As the 9 o' clock hour approached we got to the Walhalla turn where it was literally all downhill from there. The song for Walhalla- Ride of the Valkyries
by Richard Wagner.
A light rain welcomed us as we descended into town at speeds nearing 30 mph. The town was jumping and jiving at a street dance while random fireworks were exploding throughout the neighborhoods. We found our way to the city campground (Riverside Park), paid our fees, found a piece of ground and set up camp along the banks of the Pembina River as the sun set. After showering, I went to bed even though the street dance band played until 1 in the morning, which I could hear clearly. They played a pretty good selection. Still I was exhausted enough and fell asleep despite the music, exploding fireworks and four wheelers riding around the campgrounds.

13 September 2010

Journey to the center of North America: Part 2

Prairie Chicken WMA wasn't much to crow about. It just provided us with a small spot to camp. Not recommended but for the most hard core of bike tours. After eating one of the many oatmeal creme pies that the Man of 3 Names brought, I eagerly loaded up the bike to blow this WMA. It was almost blistering hot last night and the bugs were very thick. It was a pioneer experience.
We discovered just before we left that a majority of the flatland grass good to camp upon was on the other side of a "moat." that surrounded most of this land. We were on a slice of land a few feet from the "moat." At night the discovery of unexpected water makes one stop. For all we knew it was one large wetland. Tip: Do not camp on wetlands, you will regret it.
We hopped back on US 81 and pedaled north going through Ardoch, Minto and stopping in Grafton to eat and seek out the means to fix 3 Names' rack.
While traveling I thought of some songs to go with the towns and places we were going. For the Prairie Chicken WMA it was the "Chicken Dance." I had no inspiration for Ardoch or Minto. Perhaps Take Me Out to the Ball Game for Minto since they had quite a swell ball park (and city park for that matter.) You can see it on the left. We took a short break in Minto to eat a little more. It was mid-morning by this time and the sun was beginning to exert its radiant power. It would be a hot one for the rest of the day.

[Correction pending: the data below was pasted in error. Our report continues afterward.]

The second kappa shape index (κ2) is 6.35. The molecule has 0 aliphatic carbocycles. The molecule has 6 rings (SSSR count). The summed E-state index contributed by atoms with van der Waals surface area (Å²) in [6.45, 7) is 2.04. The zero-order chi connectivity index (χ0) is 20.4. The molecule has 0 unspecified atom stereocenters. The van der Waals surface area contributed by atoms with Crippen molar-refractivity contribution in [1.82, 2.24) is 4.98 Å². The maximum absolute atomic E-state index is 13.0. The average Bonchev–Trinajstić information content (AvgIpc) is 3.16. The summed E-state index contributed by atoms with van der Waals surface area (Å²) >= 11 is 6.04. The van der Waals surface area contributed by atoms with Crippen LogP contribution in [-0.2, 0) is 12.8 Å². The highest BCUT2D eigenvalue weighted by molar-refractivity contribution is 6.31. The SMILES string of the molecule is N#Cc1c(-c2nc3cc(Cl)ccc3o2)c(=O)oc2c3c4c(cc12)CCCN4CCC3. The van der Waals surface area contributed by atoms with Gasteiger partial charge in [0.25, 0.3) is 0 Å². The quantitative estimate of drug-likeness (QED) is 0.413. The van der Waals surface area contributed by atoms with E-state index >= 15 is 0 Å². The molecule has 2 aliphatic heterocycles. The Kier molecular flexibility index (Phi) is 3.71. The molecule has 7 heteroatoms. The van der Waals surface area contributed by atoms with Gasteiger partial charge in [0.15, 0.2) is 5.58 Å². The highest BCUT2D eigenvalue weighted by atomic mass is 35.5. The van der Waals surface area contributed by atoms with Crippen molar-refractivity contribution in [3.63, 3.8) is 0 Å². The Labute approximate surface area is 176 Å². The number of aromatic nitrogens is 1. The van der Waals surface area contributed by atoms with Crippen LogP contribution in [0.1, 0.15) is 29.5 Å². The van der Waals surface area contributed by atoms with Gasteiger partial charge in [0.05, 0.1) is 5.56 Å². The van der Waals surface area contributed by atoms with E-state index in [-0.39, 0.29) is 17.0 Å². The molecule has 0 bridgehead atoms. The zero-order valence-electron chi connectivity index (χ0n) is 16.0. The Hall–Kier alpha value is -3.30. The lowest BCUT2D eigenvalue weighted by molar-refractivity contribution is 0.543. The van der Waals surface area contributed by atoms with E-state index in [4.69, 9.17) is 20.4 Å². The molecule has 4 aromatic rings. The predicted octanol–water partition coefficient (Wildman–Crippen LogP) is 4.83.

For Grafton, the Johnny Cash/ June Carter Cash duet "Jackson" kept going through my head. However I replaced Jackson with Grafton.
Grafton is the largest town in the area between the Canadian border and Grand Forks. I stopped at the market for some fresh fruit and then we were on our way to the hardware store downtown.
We did not need to go into the store because the Man with 3 Names developed a system using the available bungie cords we had. This greatly improved the rack's ability to hold the pannier bags secure. It also relieved 3 Names from carrying a large backpack in the heat of the day.
From Grafton we struck out toward Park River with the belief there was a missile silo museum there. Unfortunately I had mixed up Park River with Cooperstown, so we abandoned that plan and re-routed to Tater Town USA- a.k.a. Hoople. Just as we were turning north we were blessed by a cup of ice given to use by a passing vehicle. It's not was you may think. The car slowed down and handed me a glass filled with ice. 3 Names and I shared this unexpected and refreshing gift then continued on State Route 18.
It was along this road I finally saw fields of potatoes. We had seen plenty of potato business along US 81. I even recall seeing a few potatoes on the road that fell from trucks but I never encountered a field of taters. Since I was a kid, I remember being told in school that the Red River Valley was a fertile area that grew lots of potatoes. I moved to the Valley later in life and saw mostly sugar beets.
I am not sure why Hoople adopted the moniker- Tater-Town. True, Hoople is the heart of the potato belt of North Dakota but there was not much to endure me to Hoople except the sign calling it Tatertown USA. We stopped looking for place to get away from the scorching sun and found only the back side of the school gymnasium. I was expecting a potato themed city park. Nothing of the sort in Hoople. I'm not even sure there is much more to Hoople than a school, a few barns, some ball fields and about 50 homes. Later I discovered there was a park deeper inside of town. We stuck near the state road so didn't see it.